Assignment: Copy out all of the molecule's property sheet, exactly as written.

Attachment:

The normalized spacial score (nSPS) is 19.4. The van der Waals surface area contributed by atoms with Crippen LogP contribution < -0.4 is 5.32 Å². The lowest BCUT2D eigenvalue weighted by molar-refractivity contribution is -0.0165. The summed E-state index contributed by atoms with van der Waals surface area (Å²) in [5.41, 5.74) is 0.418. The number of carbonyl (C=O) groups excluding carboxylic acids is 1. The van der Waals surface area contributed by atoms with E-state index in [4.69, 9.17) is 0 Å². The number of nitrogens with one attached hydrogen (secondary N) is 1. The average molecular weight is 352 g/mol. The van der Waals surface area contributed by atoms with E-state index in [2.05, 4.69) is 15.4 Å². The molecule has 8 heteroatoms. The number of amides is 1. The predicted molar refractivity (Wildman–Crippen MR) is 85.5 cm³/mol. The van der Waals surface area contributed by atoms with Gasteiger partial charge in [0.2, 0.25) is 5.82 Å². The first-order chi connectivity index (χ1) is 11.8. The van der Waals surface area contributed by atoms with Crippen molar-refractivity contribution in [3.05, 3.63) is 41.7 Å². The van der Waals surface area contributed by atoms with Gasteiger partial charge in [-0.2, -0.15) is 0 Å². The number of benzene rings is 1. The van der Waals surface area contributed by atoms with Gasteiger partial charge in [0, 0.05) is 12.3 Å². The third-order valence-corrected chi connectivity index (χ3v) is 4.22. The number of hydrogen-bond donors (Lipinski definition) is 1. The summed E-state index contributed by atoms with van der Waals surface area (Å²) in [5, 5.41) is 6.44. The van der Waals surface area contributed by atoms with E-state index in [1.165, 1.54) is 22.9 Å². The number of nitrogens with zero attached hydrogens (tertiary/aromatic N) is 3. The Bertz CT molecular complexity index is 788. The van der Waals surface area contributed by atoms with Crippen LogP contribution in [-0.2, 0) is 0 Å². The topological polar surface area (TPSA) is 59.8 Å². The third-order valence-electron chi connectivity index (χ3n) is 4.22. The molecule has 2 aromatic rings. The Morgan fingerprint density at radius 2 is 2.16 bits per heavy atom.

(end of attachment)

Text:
The normalized spacial score (nSPS) is 19.4. The van der Waals surface area contributed by atoms with Crippen LogP contribution < -0.4 is 5.32 Å². The lowest BCUT2D eigenvalue weighted by molar-refractivity contribution is -0.0165. The summed E-state index contributed by atoms with van der Waals surface area (Å²) in [5.41, 5.74) is 0.418. The number of carbonyl (C=O) groups excluding carboxylic acids is 1. The van der Waals surface area contributed by atoms with E-state index in [4.69, 9.17) is 0 Å². The number of nitrogens with one attached hydrogen (secondary N) is 1. The average molecular weight is 352 g/mol. The van der Waals surface area contributed by atoms with E-state index in [2.05, 4.69) is 15.4 Å². The molecule has 8 heteroatoms. The number of amides is 1. The predicted molar refractivity (Wildman–Crippen MR) is 85.5 cm³/mol. The van der Waals surface area contributed by atoms with Gasteiger partial charge in [0.2, 0.25) is 5.82 Å². The first-order chi connectivity index (χ1) is 11.8. The van der Waals surface area contributed by atoms with Crippen molar-refractivity contribution in [3.05, 3.63) is 41.7 Å². The van der Waals surface area contributed by atoms with Gasteiger partial charge in [-0.2, -0.15) is 0 Å². The number of benzene rings is 1. The van der Waals surface area contributed by atoms with Gasteiger partial charge in [0, 0.05) is 12.3 Å². The third-order valence-corrected chi connectivity index (χ3v) is 4.22. The number of hydrogen-bond donors (Lipinski definition) is 1. The summed E-state index contributed by atoms with van der Waals surface area (Å²) in [5, 5.41) is 6.44. The van der Waals surface area contributed by atoms with E-state index in [1.165, 1.54) is 22.9 Å². The number of nitrogens with zero attached hydrogens (tertiary/aromatic N) is 3. The Bertz CT molecular complexity index is 788. The van der Waals surface area contributed by atoms with Crippen LogP contribution in [-0.2, 0) is 0 Å². The topological polar surface area (TPSA) is 59.8 Å². The third-order valence-electron chi connectivity index (χ3n) is 4.22. The molecule has 2 aromatic rings. The Morgan fingerprint density at radius 2 is 2.16 bits per heavy atom.